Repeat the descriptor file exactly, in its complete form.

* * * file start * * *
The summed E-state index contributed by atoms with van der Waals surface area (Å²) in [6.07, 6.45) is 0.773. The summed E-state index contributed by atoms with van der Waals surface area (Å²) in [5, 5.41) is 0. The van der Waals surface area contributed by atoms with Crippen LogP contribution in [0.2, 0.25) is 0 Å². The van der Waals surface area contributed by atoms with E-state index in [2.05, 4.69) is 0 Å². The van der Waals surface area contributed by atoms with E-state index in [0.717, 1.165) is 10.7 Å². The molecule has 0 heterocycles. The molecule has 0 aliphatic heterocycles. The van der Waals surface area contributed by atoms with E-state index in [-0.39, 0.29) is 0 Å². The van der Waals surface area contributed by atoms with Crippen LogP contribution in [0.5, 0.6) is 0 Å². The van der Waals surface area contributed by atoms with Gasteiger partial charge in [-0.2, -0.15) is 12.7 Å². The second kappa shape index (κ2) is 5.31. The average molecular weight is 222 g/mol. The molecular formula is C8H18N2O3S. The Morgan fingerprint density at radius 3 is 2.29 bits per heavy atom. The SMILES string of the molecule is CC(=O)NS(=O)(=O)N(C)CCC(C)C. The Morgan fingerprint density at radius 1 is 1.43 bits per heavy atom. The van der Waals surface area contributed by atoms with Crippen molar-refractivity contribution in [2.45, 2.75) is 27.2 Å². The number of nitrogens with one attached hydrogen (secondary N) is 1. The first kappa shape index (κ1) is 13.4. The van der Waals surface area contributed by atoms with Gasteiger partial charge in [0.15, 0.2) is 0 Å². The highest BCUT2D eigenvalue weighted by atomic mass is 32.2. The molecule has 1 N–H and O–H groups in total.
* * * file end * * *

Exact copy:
The summed E-state index contributed by atoms with van der Waals surface area (Å²) in [6.07, 6.45) is 0.773. The summed E-state index contributed by atoms with van der Waals surface area (Å²) in [5, 5.41) is 0. The van der Waals surface area contributed by atoms with Crippen LogP contribution in [0.2, 0.25) is 0 Å². The van der Waals surface area contributed by atoms with E-state index in [2.05, 4.69) is 0 Å². The van der Waals surface area contributed by atoms with E-state index in [0.717, 1.165) is 10.7 Å². The molecule has 0 heterocycles. The molecule has 0 aliphatic heterocycles. The van der Waals surface area contributed by atoms with E-state index in [-0.39, 0.29) is 0 Å². The van der Waals surface area contributed by atoms with Crippen LogP contribution in [0.5, 0.6) is 0 Å². The van der Waals surface area contributed by atoms with Gasteiger partial charge in [-0.2, -0.15) is 12.7 Å². The second kappa shape index (κ2) is 5.31. The average molecular weight is 222 g/mol. The molecular formula is C8H18N2O3S. The Morgan fingerprint density at radius 3 is 2.29 bits per heavy atom. The SMILES string of the molecule is CC(=O)NS(=O)(=O)N(C)CCC(C)C. The Morgan fingerprint density at radius 1 is 1.43 bits per heavy atom. The van der Waals surface area contributed by atoms with Crippen molar-refractivity contribution in [2.45, 2.75) is 27.2 Å². The number of nitrogens with one attached hydrogen (secondary N) is 1. The first kappa shape index (κ1) is 13.4. The van der Waals surface area contributed by atoms with Gasteiger partial charge in [0.15, 0.2) is 0 Å². The highest BCUT2D eigenvalue weighted by atomic mass is 32.2. The molecule has 1 N–H and O–H groups in total.